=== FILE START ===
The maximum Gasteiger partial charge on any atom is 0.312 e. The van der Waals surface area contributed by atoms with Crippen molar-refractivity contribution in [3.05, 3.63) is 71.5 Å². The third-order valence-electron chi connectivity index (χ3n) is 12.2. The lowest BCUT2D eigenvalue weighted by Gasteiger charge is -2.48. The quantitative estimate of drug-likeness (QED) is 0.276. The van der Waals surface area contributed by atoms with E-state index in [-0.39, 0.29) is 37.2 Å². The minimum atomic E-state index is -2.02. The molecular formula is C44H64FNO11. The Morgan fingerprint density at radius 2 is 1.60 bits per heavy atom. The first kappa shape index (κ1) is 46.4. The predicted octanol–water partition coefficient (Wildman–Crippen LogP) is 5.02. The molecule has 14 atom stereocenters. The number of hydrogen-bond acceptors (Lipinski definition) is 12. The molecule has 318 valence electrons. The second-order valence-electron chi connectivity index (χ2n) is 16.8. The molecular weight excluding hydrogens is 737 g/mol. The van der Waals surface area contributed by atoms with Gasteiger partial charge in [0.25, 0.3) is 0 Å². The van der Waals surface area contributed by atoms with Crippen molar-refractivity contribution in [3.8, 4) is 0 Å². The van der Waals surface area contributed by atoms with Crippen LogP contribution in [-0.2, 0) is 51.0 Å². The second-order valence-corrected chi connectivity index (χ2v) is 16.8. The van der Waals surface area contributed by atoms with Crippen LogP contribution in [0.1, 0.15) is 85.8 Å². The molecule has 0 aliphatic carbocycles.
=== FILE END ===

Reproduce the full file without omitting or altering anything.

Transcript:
The maximum Gasteiger partial charge on any atom is 0.312 e. The van der Waals surface area contributed by atoms with Crippen molar-refractivity contribution in [3.05, 3.63) is 71.5 Å². The third-order valence-electron chi connectivity index (χ3n) is 12.2. The lowest BCUT2D eigenvalue weighted by Gasteiger charge is -2.48. The quantitative estimate of drug-likeness (QED) is 0.276. The van der Waals surface area contributed by atoms with E-state index in [-0.39, 0.29) is 37.2 Å². The minimum atomic E-state index is -2.02. The molecular formula is C44H64FNO11. The Morgan fingerprint density at radius 2 is 1.60 bits per heavy atom. The first kappa shape index (κ1) is 46.4. The predicted octanol–water partition coefficient (Wildman–Crippen LogP) is 5.02. The molecule has 14 atom stereocenters. The number of hydrogen-bond acceptors (Lipinski definition) is 12. The molecule has 318 valence electrons. The second-order valence-electron chi connectivity index (χ2n) is 16.8. The molecular weight excluding hydrogens is 737 g/mol. The van der Waals surface area contributed by atoms with Gasteiger partial charge in [0.25, 0.3) is 0 Å². The van der Waals surface area contributed by atoms with Crippen molar-refractivity contribution in [3.8, 4) is 0 Å². The van der Waals surface area contributed by atoms with Crippen LogP contribution in [-0.2, 0) is 51.0 Å². The second-order valence-corrected chi connectivity index (χ2v) is 16.8. The van der Waals surface area contributed by atoms with Crippen LogP contribution in [0.1, 0.15) is 85.8 Å². The molecule has 0 aliphatic carbocycles.